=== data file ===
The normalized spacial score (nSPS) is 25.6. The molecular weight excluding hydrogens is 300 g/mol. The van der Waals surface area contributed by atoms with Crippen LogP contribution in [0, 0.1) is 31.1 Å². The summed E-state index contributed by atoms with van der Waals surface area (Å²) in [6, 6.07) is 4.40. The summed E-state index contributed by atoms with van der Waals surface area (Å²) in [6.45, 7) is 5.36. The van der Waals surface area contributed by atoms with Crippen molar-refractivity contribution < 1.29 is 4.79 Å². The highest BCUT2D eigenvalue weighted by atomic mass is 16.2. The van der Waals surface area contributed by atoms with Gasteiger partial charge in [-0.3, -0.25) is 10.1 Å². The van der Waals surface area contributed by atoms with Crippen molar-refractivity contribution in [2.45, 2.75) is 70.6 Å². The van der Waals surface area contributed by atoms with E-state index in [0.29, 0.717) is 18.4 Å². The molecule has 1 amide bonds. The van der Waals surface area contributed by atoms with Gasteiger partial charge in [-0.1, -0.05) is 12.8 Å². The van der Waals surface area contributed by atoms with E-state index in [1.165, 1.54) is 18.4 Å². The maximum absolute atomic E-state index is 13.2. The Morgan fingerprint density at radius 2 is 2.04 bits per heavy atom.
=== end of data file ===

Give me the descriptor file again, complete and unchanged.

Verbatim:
The normalized spacial score (nSPS) is 25.6. The molecular weight excluding hydrogens is 300 g/mol. The van der Waals surface area contributed by atoms with Crippen LogP contribution in [0, 0.1) is 31.1 Å². The summed E-state index contributed by atoms with van der Waals surface area (Å²) in [6, 6.07) is 4.40. The summed E-state index contributed by atoms with van der Waals surface area (Å²) in [6.45, 7) is 5.36. The van der Waals surface area contributed by atoms with Crippen molar-refractivity contribution < 1.29 is 4.79 Å². The highest BCUT2D eigenvalue weighted by atomic mass is 16.2. The van der Waals surface area contributed by atoms with Gasteiger partial charge in [-0.3, -0.25) is 10.1 Å². The van der Waals surface area contributed by atoms with Crippen molar-refractivity contribution in [2.45, 2.75) is 70.6 Å². The van der Waals surface area contributed by atoms with E-state index in [0.29, 0.717) is 18.4 Å². The molecule has 1 amide bonds. The van der Waals surface area contributed by atoms with Gasteiger partial charge in [-0.1, -0.05) is 12.8 Å². The van der Waals surface area contributed by atoms with E-state index in [1.165, 1.54) is 18.4 Å². The maximum absolute atomic E-state index is 13.2. The Morgan fingerprint density at radius 2 is 2.04 bits per heavy atom.